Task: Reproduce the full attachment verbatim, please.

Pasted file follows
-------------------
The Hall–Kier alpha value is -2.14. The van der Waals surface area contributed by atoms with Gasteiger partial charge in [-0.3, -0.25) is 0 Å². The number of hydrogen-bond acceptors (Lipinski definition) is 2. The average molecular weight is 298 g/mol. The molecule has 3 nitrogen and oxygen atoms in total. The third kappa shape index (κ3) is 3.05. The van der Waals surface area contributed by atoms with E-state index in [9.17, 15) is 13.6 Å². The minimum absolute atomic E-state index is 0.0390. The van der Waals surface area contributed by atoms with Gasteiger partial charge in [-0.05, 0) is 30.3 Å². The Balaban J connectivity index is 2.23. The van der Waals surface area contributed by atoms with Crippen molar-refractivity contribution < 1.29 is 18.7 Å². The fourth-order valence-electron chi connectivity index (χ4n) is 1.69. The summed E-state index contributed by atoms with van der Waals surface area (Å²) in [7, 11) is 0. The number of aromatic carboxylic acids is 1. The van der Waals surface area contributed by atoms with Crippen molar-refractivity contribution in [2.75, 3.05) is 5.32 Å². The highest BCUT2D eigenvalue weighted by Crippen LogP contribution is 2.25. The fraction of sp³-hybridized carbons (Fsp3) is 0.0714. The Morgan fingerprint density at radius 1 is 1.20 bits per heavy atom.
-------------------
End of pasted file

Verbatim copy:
The Hall–Kier alpha value is -2.14. The van der Waals surface area contributed by atoms with Gasteiger partial charge in [-0.3, -0.25) is 0 Å². The number of hydrogen-bond acceptors (Lipinski definition) is 2. The average molecular weight is 298 g/mol. The molecule has 3 nitrogen and oxygen atoms in total. The third kappa shape index (κ3) is 3.05. The van der Waals surface area contributed by atoms with E-state index in [9.17, 15) is 13.6 Å². The minimum absolute atomic E-state index is 0.0390. The van der Waals surface area contributed by atoms with Gasteiger partial charge in [-0.05, 0) is 30.3 Å². The Balaban J connectivity index is 2.23. The van der Waals surface area contributed by atoms with Crippen molar-refractivity contribution < 1.29 is 18.7 Å². The fourth-order valence-electron chi connectivity index (χ4n) is 1.69. The summed E-state index contributed by atoms with van der Waals surface area (Å²) in [7, 11) is 0. The number of aromatic carboxylic acids is 1. The van der Waals surface area contributed by atoms with Crippen molar-refractivity contribution in [2.75, 3.05) is 5.32 Å². The highest BCUT2D eigenvalue weighted by Crippen LogP contribution is 2.25. The fraction of sp³-hybridized carbons (Fsp3) is 0.0714. The Morgan fingerprint density at radius 1 is 1.20 bits per heavy atom.